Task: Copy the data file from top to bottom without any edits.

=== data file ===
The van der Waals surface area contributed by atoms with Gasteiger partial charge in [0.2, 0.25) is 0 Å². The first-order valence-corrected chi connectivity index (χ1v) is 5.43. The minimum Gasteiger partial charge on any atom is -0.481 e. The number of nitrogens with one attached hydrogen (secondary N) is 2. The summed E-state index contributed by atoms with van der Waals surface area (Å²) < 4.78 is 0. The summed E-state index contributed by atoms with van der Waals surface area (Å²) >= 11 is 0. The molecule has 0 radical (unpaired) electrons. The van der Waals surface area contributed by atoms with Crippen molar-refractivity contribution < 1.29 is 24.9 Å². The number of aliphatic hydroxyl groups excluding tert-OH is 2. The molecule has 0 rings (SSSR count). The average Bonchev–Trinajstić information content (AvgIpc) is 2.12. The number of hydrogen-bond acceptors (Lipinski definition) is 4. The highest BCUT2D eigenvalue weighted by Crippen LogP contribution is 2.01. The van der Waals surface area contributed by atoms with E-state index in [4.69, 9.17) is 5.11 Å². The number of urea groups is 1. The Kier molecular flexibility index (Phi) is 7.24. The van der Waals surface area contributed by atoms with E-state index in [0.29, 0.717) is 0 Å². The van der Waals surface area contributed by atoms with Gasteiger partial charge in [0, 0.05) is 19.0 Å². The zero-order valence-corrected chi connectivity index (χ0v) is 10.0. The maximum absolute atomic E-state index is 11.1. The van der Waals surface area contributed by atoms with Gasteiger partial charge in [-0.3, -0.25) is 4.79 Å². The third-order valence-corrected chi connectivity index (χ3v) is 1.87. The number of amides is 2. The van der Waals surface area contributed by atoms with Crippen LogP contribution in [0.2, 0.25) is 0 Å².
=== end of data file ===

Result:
The van der Waals surface area contributed by atoms with Gasteiger partial charge in [0.2, 0.25) is 0 Å². The first-order valence-corrected chi connectivity index (χ1v) is 5.43. The minimum Gasteiger partial charge on any atom is -0.481 e. The number of nitrogens with one attached hydrogen (secondary N) is 2. The summed E-state index contributed by atoms with van der Waals surface area (Å²) < 4.78 is 0. The summed E-state index contributed by atoms with van der Waals surface area (Å²) >= 11 is 0. The molecule has 0 radical (unpaired) electrons. The van der Waals surface area contributed by atoms with Crippen molar-refractivity contribution < 1.29 is 24.9 Å². The number of aliphatic hydroxyl groups excluding tert-OH is 2. The molecule has 0 rings (SSSR count). The average Bonchev–Trinajstić information content (AvgIpc) is 2.12. The number of hydrogen-bond acceptors (Lipinski definition) is 4. The highest BCUT2D eigenvalue weighted by Crippen LogP contribution is 2.01. The van der Waals surface area contributed by atoms with E-state index in [4.69, 9.17) is 5.11 Å². The number of urea groups is 1. The Kier molecular flexibility index (Phi) is 7.24. The van der Waals surface area contributed by atoms with E-state index in [0.29, 0.717) is 0 Å². The van der Waals surface area contributed by atoms with Gasteiger partial charge in [0, 0.05) is 19.0 Å². The zero-order valence-corrected chi connectivity index (χ0v) is 10.0. The maximum absolute atomic E-state index is 11.1. The van der Waals surface area contributed by atoms with Gasteiger partial charge in [-0.3, -0.25) is 4.79 Å². The third-order valence-corrected chi connectivity index (χ3v) is 1.87. The number of amides is 2. The van der Waals surface area contributed by atoms with Crippen LogP contribution in [0.2, 0.25) is 0 Å².